Thursday, November 27, 2014

My Selmer Balanced Trumpet model 19A

Being a life long Louis Armstrong fan and a trumpet player I have always fancied owning one of the distinctive trumpets Louis was known for playing. Over the years I have seen a couple of the 1930's versions for sale. These were made in a frosted silver plated finish and have Louis Armstrong Special engraved on the bell. There was also a version with Nat Gonella's name on the bell. The post war Selmer balanced models were not very popular in the UK so there are not many available second hand and most are the larger bore model 23 or 24.

I recently had a problem with a flugel horn case that went mouldy and in my search for a replacement i came across an instrument repairer who had a number of vintage instruments for sale. This included a 19A and 23A Selmers in the balanced configuration. These had been traded in at some point in the past, but he had hung onto them because they were so unusual. The 23A was in poorer condition and in need of a valve job, but the 19A was in its original case and had been well played, but well looked after. There are a few tiny dents (the usual music stand dings) but barely noticeable. The serial number dates it to 1952, but valve compression is practically as it was when new. I know who owned the instrument originally and it may have been purchased new in the USA.

The Case

This is a zip up case with a badge that says Selmer USA on it. A totally faded lable inside turns out to say "Chesterfield patent" on it when I took a photo and adjusted the brightness and contrast on it.
It is clearly the original case, or at least made for a balanced trumpet as all the cut outs are in the correct place and there is no sign of modification.

The Trumpet

The instrument has some decorative engraving on the bell, measures to 0.450" bore size (small bore) and has 19A stamped on the receiver. There are no other markings other than the serial number and usual Selmer stamps on the bell. It has the original stop rod for changing it to the key of A. The bell is small by modern standards with a very slender profile and a reinforcing ring/garland next to the rim. The ring on the third valve slide is below the slide.

The instrument has about 75% if the lacquer remaining on the bits that are supposed to be lacquered. I am tempted to have this redone by a good restorer - as much to preserve the metal as to make it look better, but as it stands it has a lot of character.

Selmer 19A Balanced Trumpet

Selmer Paris 19A

Stop rod for A and underslung adjustment ring.

Characteristic Selmer Paris pinky ring.

19A stamped on the receiver indicating a .450" bore, which is what it measures to.

Decorative engraving on the bell.


It plays more openly than I expected for such a narrow bore model and compared to 1930's pea shooter style trumpets. It has that characteristic carrying sound with not many overtones. It is not a loud instrument and won't take a huge amount of air.

The receiver is old style French which means a modern mouthpiece will not insert far enough. Here are some mouthpiece gap measurements using one of my Breslmair mouthpieces as an example.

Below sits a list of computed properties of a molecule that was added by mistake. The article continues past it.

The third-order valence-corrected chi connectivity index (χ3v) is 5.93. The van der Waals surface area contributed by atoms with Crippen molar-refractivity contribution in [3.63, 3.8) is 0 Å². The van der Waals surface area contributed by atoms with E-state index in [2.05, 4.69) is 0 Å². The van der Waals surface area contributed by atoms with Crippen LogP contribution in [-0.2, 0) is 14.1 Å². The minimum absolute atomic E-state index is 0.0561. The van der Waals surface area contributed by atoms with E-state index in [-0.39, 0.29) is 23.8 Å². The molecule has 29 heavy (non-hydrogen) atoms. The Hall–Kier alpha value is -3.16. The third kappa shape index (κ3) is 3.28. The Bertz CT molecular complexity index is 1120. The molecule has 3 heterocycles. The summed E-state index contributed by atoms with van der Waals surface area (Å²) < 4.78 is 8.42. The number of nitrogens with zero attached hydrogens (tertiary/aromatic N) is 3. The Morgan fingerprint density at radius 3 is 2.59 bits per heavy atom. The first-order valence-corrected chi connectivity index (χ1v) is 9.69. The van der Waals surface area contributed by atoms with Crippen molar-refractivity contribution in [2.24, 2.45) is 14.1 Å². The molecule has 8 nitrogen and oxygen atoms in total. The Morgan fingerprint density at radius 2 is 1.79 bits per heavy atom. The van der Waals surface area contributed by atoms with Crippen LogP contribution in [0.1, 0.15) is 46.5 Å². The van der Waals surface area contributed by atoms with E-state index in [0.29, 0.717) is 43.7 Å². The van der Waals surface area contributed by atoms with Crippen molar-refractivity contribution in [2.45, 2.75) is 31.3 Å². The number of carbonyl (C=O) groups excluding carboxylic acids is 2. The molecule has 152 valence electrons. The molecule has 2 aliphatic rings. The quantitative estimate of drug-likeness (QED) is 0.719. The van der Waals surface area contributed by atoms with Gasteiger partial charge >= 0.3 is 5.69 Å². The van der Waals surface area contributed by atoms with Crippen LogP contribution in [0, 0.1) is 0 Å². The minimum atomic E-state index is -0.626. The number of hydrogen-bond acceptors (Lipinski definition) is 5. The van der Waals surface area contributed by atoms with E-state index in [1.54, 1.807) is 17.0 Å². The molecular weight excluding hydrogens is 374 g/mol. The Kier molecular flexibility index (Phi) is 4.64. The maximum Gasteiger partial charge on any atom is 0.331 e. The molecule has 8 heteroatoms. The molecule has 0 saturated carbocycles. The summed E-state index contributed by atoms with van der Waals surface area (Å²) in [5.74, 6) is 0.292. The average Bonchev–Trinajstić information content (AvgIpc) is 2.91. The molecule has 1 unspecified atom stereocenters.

These measurements were taken with a good quality digital metric calliper. I have put my own conversion figures to inches in brackets:

End of Breslmair backbore outside diameter: 9.84mm (0.3875")
Breslmair insertion depth: 21.58mm (0.850")
Depth from open end of receiver to top of leadpipe: 31.93mm (1.257")

This gives me a gap of 10.35mm which is far too big.

I tried with a Schilke 20 mouthpiece:
End of Schilke backbore: 9.78mm
Schilke insertion depth: 23.07mm

This gives me a gap of 8.86mm which is still too much.


I decided to have the instrument restored and this was completed in August 2015 by Bryce Ferguson at Brass and Woodwind. Bryce specialises in instrument restoration and does work for museums and many other organisations. Because I needed a useable instrument I decided to go for modern epoxy laquer which evokes the very bright look of some of the later gold plated Selmers used by Louis Armstrong.

The restoration included straightening out a minor bend in the bell, removing as many dents as possible from the lead pipe, doing a full ultrasonic clean and then removing lacquer chemically before hand polishing to ensure the engraving stayed sharp. Then lacquering and plating of the silver parts. It also had a valve alignment which is really crucial given the narrow bore. Interestingly Bryce discovered a shunt slide on the third valve which I had not noticed as it was totally seized. The compression on the valves is very good for an instrument of its age.

Hopefully this will give it another 63 years of life!

Monday, November 3, 2014

Is Virgin Galactic really about cutting edge space exploration?

I had not thought about this until the crash this week, but a lot of the news coverage has focused on how cutting edge the Virgin Galactic programme is and how dangerous space exploration is.

However, we have been going into space for over fifty years. A quick comparison of Virgin Galactic with the US Mercury space programme (Project Mercury) makes interesting reading.

Project Mercury
1959-1963 (4 years)
7 successful launches into space
7 astronauts
161-280 km max height
0 deaths
$0.4bn cost (at 2014 values)

Virgin Galactic
2004- (10 years at least)
0 successful launches into space
0 astronauts
100 km max height (planned - just enough to count as leaving the earth's atmosphere)
4 deaths
$1.73bn cost (at 2014 values)

We were sending people into space over fifty years ago so going into space is not cutting edge. Reusable spacecraft were pioneered 25 years ago with the space shuttle. It seems to me that if Virgin Galactic is an experiment, then it is an experiment in economics rather than in space exploration. Its about how money can be made from space rather than how we get there or why we should be going.